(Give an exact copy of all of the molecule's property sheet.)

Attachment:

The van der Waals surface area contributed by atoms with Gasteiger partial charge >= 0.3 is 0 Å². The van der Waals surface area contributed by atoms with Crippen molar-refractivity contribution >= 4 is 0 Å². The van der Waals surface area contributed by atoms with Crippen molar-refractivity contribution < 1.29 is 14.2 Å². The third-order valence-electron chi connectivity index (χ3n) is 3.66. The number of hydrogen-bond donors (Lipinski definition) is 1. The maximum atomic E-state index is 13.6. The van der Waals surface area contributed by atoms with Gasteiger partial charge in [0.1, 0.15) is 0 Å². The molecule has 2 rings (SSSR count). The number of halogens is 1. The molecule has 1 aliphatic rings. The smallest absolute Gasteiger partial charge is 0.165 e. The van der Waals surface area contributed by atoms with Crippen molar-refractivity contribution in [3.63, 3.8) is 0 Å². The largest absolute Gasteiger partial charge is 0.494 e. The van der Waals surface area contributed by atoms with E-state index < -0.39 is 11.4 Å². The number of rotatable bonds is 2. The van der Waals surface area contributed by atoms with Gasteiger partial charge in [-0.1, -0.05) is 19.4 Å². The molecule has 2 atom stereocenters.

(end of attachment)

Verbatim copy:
The van der Waals surface area contributed by atoms with Gasteiger partial charge >= 0.3 is 0 Å². The van der Waals surface area contributed by atoms with Crippen molar-refractivity contribution >= 4 is 0 Å². The van der Waals surface area contributed by atoms with Crippen molar-refractivity contribution < 1.29 is 14.2 Å². The third-order valence-electron chi connectivity index (χ3n) is 3.66. The number of hydrogen-bond donors (Lipinski definition) is 1. The maximum atomic E-state index is 13.6. The van der Waals surface area contributed by atoms with Gasteiger partial charge in [0.1, 0.15) is 0 Å². The molecule has 2 rings (SSSR count). The number of halogens is 1. The molecule has 1 aliphatic rings. The smallest absolute Gasteiger partial charge is 0.165 e. The van der Waals surface area contributed by atoms with Crippen molar-refractivity contribution in [3.63, 3.8) is 0 Å². The largest absolute Gasteiger partial charge is 0.494 e. The van der Waals surface area contributed by atoms with E-state index < -0.39 is 11.4 Å². The number of rotatable bonds is 2. The van der Waals surface area contributed by atoms with Gasteiger partial charge in [-0.1, -0.05) is 19.4 Å². The molecule has 2 atom stereocenters.